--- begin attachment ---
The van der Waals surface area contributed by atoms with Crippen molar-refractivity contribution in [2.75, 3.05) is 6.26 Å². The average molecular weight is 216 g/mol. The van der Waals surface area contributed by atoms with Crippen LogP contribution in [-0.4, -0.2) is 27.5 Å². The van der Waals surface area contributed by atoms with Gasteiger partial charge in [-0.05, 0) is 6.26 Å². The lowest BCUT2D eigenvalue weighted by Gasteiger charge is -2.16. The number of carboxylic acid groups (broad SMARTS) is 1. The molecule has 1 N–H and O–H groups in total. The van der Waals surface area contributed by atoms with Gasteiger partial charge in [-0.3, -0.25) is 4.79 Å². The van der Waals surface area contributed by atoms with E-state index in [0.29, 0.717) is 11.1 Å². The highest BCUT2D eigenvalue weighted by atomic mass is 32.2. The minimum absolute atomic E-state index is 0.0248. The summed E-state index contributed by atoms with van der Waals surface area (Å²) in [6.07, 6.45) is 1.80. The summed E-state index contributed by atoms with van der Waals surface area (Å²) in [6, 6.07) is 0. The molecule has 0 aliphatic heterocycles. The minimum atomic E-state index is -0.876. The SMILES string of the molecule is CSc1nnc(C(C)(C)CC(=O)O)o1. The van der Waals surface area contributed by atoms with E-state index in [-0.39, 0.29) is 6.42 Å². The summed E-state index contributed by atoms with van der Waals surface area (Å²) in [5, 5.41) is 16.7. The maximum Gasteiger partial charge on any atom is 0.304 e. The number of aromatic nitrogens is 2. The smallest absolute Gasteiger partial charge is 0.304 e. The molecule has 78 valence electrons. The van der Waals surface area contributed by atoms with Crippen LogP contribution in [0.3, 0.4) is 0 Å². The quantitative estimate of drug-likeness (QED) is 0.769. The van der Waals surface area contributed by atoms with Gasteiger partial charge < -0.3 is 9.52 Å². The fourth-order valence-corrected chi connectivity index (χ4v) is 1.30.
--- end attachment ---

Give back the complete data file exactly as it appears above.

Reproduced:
The van der Waals surface area contributed by atoms with Crippen molar-refractivity contribution in [2.75, 3.05) is 6.26 Å². The average molecular weight is 216 g/mol. The van der Waals surface area contributed by atoms with Crippen LogP contribution in [-0.4, -0.2) is 27.5 Å². The van der Waals surface area contributed by atoms with Gasteiger partial charge in [-0.05, 0) is 6.26 Å². The lowest BCUT2D eigenvalue weighted by Gasteiger charge is -2.16. The number of carboxylic acid groups (broad SMARTS) is 1. The molecule has 1 N–H and O–H groups in total. The van der Waals surface area contributed by atoms with Gasteiger partial charge in [-0.3, -0.25) is 4.79 Å². The van der Waals surface area contributed by atoms with E-state index in [0.29, 0.717) is 11.1 Å². The highest BCUT2D eigenvalue weighted by atomic mass is 32.2. The minimum absolute atomic E-state index is 0.0248. The summed E-state index contributed by atoms with van der Waals surface area (Å²) in [6.07, 6.45) is 1.80. The summed E-state index contributed by atoms with van der Waals surface area (Å²) in [6, 6.07) is 0. The molecule has 0 aliphatic heterocycles. The minimum atomic E-state index is -0.876. The SMILES string of the molecule is CSc1nnc(C(C)(C)CC(=O)O)o1. The van der Waals surface area contributed by atoms with E-state index in [-0.39, 0.29) is 6.42 Å². The summed E-state index contributed by atoms with van der Waals surface area (Å²) in [5, 5.41) is 16.7. The maximum Gasteiger partial charge on any atom is 0.304 e. The number of aromatic nitrogens is 2. The smallest absolute Gasteiger partial charge is 0.304 e. The molecule has 78 valence electrons. The van der Waals surface area contributed by atoms with Crippen LogP contribution in [0.3, 0.4) is 0 Å². The quantitative estimate of drug-likeness (QED) is 0.769. The van der Waals surface area contributed by atoms with Gasteiger partial charge < -0.3 is 9.52 Å². The fourth-order valence-corrected chi connectivity index (χ4v) is 1.30.